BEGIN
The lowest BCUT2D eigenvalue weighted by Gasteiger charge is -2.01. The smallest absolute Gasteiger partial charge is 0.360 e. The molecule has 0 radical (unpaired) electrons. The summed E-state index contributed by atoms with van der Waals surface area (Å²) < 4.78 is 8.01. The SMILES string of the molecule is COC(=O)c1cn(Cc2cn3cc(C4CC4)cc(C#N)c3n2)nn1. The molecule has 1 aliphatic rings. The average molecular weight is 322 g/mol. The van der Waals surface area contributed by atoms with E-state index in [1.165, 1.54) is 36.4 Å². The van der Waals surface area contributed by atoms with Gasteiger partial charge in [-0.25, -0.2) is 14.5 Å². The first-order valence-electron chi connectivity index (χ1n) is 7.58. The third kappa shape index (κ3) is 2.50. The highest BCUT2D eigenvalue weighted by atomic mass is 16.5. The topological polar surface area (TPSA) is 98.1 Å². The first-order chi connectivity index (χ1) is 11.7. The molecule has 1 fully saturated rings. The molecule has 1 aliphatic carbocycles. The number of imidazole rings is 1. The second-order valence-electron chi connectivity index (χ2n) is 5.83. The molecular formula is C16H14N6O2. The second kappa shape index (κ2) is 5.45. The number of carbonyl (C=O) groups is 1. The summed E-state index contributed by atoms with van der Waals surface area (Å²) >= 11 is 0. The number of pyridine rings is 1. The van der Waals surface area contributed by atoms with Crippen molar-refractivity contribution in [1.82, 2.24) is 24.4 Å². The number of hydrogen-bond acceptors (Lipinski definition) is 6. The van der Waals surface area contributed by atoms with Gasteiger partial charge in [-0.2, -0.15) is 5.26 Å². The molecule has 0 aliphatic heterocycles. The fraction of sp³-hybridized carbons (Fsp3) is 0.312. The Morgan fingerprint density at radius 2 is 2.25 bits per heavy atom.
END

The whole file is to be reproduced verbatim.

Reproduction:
The lowest BCUT2D eigenvalue weighted by Gasteiger charge is -2.01. The smallest absolute Gasteiger partial charge is 0.360 e. The molecule has 0 radical (unpaired) electrons. The summed E-state index contributed by atoms with van der Waals surface area (Å²) < 4.78 is 8.01. The SMILES string of the molecule is COC(=O)c1cn(Cc2cn3cc(C4CC4)cc(C#N)c3n2)nn1. The molecule has 1 aliphatic rings. The average molecular weight is 322 g/mol. The van der Waals surface area contributed by atoms with E-state index in [1.165, 1.54) is 36.4 Å². The van der Waals surface area contributed by atoms with Gasteiger partial charge in [-0.25, -0.2) is 14.5 Å². The first-order valence-electron chi connectivity index (χ1n) is 7.58. The third kappa shape index (κ3) is 2.50. The highest BCUT2D eigenvalue weighted by atomic mass is 16.5. The topological polar surface area (TPSA) is 98.1 Å². The first-order chi connectivity index (χ1) is 11.7. The molecule has 1 fully saturated rings. The molecule has 1 aliphatic carbocycles. The number of imidazole rings is 1. The second-order valence-electron chi connectivity index (χ2n) is 5.83. The molecular formula is C16H14N6O2. The second kappa shape index (κ2) is 5.45. The number of carbonyl (C=O) groups is 1. The summed E-state index contributed by atoms with van der Waals surface area (Å²) >= 11 is 0. The number of pyridine rings is 1. The van der Waals surface area contributed by atoms with Crippen molar-refractivity contribution in [1.82, 2.24) is 24.4 Å². The number of hydrogen-bond acceptors (Lipinski definition) is 6. The van der Waals surface area contributed by atoms with Gasteiger partial charge in [-0.2, -0.15) is 5.26 Å². The molecule has 0 aliphatic heterocycles. The fraction of sp³-hybridized carbons (Fsp3) is 0.312. The Morgan fingerprint density at radius 2 is 2.25 bits per heavy atom.